So you can use a gun defensively (let’s call it ‘deadly force’) in Australia to prevent death or GBH or to protect someone else against death or GBH. You cannot use it if there is an alternative, eg if running away is reasonably possible. You cannot use deadly force to defend against other crimes such as rape, any kind of assault that isn’t likely to cause death or GBH, robbery, home invasion, etc.
Any woman who uses deadly force against someone who threatened to rape her needs to remember to tell the police that her attacker clearly stated that he was going to rape AND kill her.
But that may not be the end of your legal problems. Even if, having shot someone, you can satisfy the requirements for a successful claim of self-defence, you aren’t necessarily out of legal trouble. You need to be able to ‘justify’ how you happened to have a loaded gun handy in time to defend yourself. Illegal possession of guns can get you from two years and up in prison. The storage requirements for legally owned guns make it almost impossible for you to comply and have a loaded gun in your hand when you need it. Any breach of the storage requirements can result in a criminal charge and loss of your licence and your guns. You cannot, for example, admit to keeping a loaded gun at your bedside at night, even if you live in the most dangerous or isolated place in Australia.

Scenarios where you might claim self-defence and also escape charges over ‘failure to safely store’ your gun and ammo:
(a) I heard a suspicious noise in the house and, fearing for my life, I unlocked the safe and got my revolver out, unlocked my ammunition storage container, and took out some ammo. When I then saw the intruder in my house, I am certain that I saw a weapon in his hand. I then loaded my revolver. All means of escape were cut off either by the intruder or by locked doors and security screened windows. As he came towards me, I told the intruder to stop or I would shoot. He kept coming towards me saying he was going to kill me. He ignored the gun pointed at him. Perhaps he thought it was a replica. I shot him. (You would be in a better position if a weapon such as a knife is found by the police beside the body.)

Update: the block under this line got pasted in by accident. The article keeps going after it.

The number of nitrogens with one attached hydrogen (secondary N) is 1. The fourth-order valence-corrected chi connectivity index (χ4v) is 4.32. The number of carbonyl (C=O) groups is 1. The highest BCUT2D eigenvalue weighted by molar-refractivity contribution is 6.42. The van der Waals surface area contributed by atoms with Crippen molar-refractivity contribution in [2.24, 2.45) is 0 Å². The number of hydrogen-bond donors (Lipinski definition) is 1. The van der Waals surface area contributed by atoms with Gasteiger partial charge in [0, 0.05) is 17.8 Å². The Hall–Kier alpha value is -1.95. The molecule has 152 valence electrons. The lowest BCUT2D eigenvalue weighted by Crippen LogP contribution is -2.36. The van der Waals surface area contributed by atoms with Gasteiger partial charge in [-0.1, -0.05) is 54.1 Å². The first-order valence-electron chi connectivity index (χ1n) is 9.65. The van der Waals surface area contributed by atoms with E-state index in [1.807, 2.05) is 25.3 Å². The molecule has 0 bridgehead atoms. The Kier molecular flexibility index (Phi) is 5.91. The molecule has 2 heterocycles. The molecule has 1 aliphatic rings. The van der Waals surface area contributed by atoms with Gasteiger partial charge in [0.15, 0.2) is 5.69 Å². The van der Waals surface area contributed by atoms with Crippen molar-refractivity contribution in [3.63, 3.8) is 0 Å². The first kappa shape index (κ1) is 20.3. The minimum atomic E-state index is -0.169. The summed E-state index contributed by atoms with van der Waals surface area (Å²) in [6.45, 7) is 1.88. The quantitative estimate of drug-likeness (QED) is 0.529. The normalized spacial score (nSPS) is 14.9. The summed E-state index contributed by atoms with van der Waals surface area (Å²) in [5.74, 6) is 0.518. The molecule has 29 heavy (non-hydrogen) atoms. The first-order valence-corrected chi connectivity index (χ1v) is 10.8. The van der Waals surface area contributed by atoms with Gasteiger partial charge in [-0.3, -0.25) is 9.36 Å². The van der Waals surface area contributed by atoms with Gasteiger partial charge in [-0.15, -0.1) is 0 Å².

(b) I had just finished cleaning my gun and had taken my ammo out to check how low my supply was when there was a violent knocking at the door. Assuming that there was some kind of emergency, I opened the door to find X there. X, who is larger and much stronger than me, forced his way in, all the while threatening my life. I retreated to the room where I had left the gun and ammo, unable to retreat further I loaded the gun quickly and when X kept coming at me, I was forced to shoot.

(c) I had just finished cleaning my gun and had taken my ammo out to check how low my supply was when I heard my neighbour screaming: “He’s killing me!” or words to that effect. Through the window, I saw her being violently attacked by ex-husband/ex-boyfriend/stranger. With the gun and some ammo in hand, I rushed to her aid and was forced to shoot when he continued the attack obviously intending murder. (You would need to have a reason why you couldn’t stop him any other way. For example, he appeared to be about to break her neck and there wasn’t time to wrestle him off her; or, he was a large powerful man and you were unable to physically take him on.)

Publicised cases of self-defence involving guns are fairly rare. It is virtually impossible for an ordinary citizen to get a carry permit so most self-defence cases involving firearms involve some form of attack at a gun-owner’s home. As mentioned before the storage requirements for guns is such that if you comply with them, you have virtually no chance of getting your gun out and loaded in time to use it defensively, no matter how justified it may be. Which is why we read plenty of stories in the papers about people being viciously assaulted and often killed in their own homes but very few cases of self-defence involving guns.
The only cases I can recall were all in Brisbane, my home city. In one case, it involved an after dark home invasion where the youth carrying a club made from a tree branch was shot by the occupant apparently after the youth ignored a warning to stop and continued advancing on the resident. A jury acquitted the resident.
In another an elderly resident shot an intruder in the garage of his home when the apparently drug affected intruder continued to advance towards the resident. He was taken to court, and had to mortgage his home to cover the A$40,000 in legal expenses. After being acquitted, he had no way of paying off that mortgage.
Unfortunately the newspapers didn’t bother to mention whether they faced other charges relating to the storage of their firearms.
Tony from Aus

5/17/2006 8:29 AM  
Blogger John Lott said...

Thanks, Tony. I really appreciate the feedback. The claim about not being able use a gun defensively is something that I heard from both Australians and New Zealanders during the conference that I attended in New Zealand during February. It was indeed Jenny's response when I asked about the impact that gun locks can have on defensive gun use. Possibly it is just a question of prosecutors actively going after people who use a gun defensively. In any case, there was the strong impression that I got regarding the unwillingness for people to report defensive gun uses. When I get some time, I will email a couple of the people who I talked to at the conference. Thanks again.

5/17/2006 2:18 PM